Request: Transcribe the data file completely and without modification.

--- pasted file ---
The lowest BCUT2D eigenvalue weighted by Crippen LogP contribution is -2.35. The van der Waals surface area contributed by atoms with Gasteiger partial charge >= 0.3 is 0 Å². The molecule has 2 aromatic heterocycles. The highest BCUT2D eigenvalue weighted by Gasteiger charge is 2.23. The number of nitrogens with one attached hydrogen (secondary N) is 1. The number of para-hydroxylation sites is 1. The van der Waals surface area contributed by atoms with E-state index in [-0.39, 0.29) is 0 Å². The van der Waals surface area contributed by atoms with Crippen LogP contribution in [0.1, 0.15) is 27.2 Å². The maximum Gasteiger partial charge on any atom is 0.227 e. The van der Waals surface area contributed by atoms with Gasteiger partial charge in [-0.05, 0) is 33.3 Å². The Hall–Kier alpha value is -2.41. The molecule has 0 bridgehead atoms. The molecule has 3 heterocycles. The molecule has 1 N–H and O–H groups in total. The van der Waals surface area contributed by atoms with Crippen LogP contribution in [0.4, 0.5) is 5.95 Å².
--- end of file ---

The lowest BCUT2D eigenvalue weighted by Crippen LogP contribution is -2.35. The van der Waals surface area contributed by atoms with Gasteiger partial charge >= 0.3 is 0 Å². The molecule has 2 aromatic heterocycles. The highest BCUT2D eigenvalue weighted by Gasteiger charge is 2.23. The number of nitrogens with one attached hydrogen (secondary N) is 1. The number of para-hydroxylation sites is 1. The van der Waals surface area contributed by atoms with E-state index in [-0.39, 0.29) is 0 Å². The van der Waals surface area contributed by atoms with Crippen LogP contribution in [0.1, 0.15) is 27.2 Å². The maximum Gasteiger partial charge on any atom is 0.227 e. The van der Waals surface area contributed by atoms with Gasteiger partial charge in [-0.05, 0) is 33.3 Å². The Hall–Kier alpha value is -2.41. The molecule has 0 bridgehead atoms. The molecule has 3 heterocycles. The molecule has 1 N–H and O–H groups in total. The van der Waals surface area contributed by atoms with Crippen LogP contribution in [0.4, 0.5) is 5.95 Å².